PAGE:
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FEATURING HER 'TIMPLA'T TIKIM' (Manila Bulletin)
(Mini Reads followed by Full Reports below)

CHRISTMAS EVE @ SOL's KITCHEN
HOLIDAY LEFTOVERS: LOVELIER THE SECOND TIME AROUND


DECEMBER 24 -A festive buffet table spells a dozen yummy possibilities the next day One of the biggest headaches during this season of feasting is what to do with leftovers: adobo, fried chicken, lechon, beef kaldereta, fish fillet, menudo, and potatoes. This should not be a problem, but a blessing.
Grandma’s first kitchen lesson was a secret shared by many cooks: Many dishes taste better the next day. Properly refrigerated, they improve with age. Add a little ingenuity and voila!—three entirely different meals produced from a bowl of holiday leftovers. KALDERETA/MENUDO MEATLOAF Drain all sauce, set aside. Cut all vegetables and meats (including liver) into small dice. Mix in Japanese Panko bread crumbs, beaten eggs, and a little flour to hold the mixture together. At this point, mix in some grated cheese, if available. Season with salt and pepper. Mixture should resemble runny dough or very thick lumpy batter. Pour mixture into greased small loaf pans, muffin tins, or cake pans. Tap pans all over to get rid of air pockets. Bake or steam until done. Leave to cool and then refrigerate before slicing to serving pieces. If desired, dip each slice in beaten egg and fry. Serve with gravy made from reserved sauce simmered with cream of mushroom soup thinned to desired consistency. Perfect with mashed potatoes, rice, or buttered pasta. READ MORE...

ALSO: Fun and frugal – Christmas kakanin made at home


Native merienda such as Bibingka, Puto Bumbong, and Maja Blanca can now be made easily in every Filipino home for the holidays. (Photo from www.greenteadesign.com)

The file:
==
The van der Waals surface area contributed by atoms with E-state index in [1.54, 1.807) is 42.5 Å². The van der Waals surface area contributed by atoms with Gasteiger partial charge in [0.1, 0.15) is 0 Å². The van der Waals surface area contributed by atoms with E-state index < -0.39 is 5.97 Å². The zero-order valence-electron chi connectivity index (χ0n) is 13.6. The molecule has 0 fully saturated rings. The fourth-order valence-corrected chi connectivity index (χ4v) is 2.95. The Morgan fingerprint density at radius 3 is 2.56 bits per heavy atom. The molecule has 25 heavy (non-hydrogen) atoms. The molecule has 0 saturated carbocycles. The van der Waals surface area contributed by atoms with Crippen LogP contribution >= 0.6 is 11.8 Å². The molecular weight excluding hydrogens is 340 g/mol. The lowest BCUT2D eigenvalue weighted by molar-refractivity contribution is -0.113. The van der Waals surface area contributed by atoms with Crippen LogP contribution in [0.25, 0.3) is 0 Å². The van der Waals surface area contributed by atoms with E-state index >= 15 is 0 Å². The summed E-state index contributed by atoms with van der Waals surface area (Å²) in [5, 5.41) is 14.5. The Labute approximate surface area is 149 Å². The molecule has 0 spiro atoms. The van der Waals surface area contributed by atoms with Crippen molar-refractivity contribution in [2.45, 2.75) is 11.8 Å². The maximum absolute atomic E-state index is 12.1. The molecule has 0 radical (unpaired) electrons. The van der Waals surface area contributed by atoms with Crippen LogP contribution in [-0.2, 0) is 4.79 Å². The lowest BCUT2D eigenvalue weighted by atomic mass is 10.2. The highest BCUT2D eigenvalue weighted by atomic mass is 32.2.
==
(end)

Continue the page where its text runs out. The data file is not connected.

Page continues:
Native merienda such as Bibingka, Puto Bumbong, and Maja Blanca can now be made easily in every Filipino home for the holidays. (Photo from www.greenteadesign.com) There were neither supermarkets nor malls while I was growing up in the 1950s. Everything we needed had to be either raised or caught by us; the rest were bought from neighbors or the public market in the next town. Las Piñas was so poor it had no market; we all had to cross a bridge to the Kabilang Zapote in adjoining Bacoor town. There was no TV, no internet, no phones, no malls. Our town had neither public park nor playground, yet we never got bored. We played in the fields and streams, chased quail in the rice fields after harvest, flew kites in the summer, gathered oysters and clams from the sea. When rainy season began, there were snails and hibernating mudfish to dig up from the rice paddies’ raised embankments. LEARNING FROM MASTERS – We also visited each other’s homes, often sharing meals and learning how everyone lived, worked, ate and cooked. That early, food had started fascinating my curious young mind. I spent hours hanging around neighborhood chefs – old women who made native rice cakes like kutsinta, putong puti, maja blanca, sapin-sapin and biko. The Christmas school vacation was my favorite season; the kusineras could barely keep up with the demand for kakanin, not just to sell to Simbang Gabi goers, but as gifts and snacks for neighbors’ visiting relatives and friends. TEDIOUS HERITAGE RECIPES – It was hard work as there were no instant mixes; everything was made from scratch. To make Bibingka, newly harvested rice was soaked in water overnight, mixed with some day-old cooked rice, and ground up in a hand-cranked stone mill. A little baking powder was thoroughly mixed in with the batter to help the fermentation along and make the Bibingka fluffier. Neither food coloring nor artificial flavor was added. For Puto Bumbong, malagkit or sticky rice and a small portion of purple rice called pirurutong were soaked overnight in plain water. Some day-old leftover rice was incorporated before the soaked rice was stone ground. The resulting thick batter was poured into a cheesecloth (Katsa) sack and hung up to drip. READ MORE...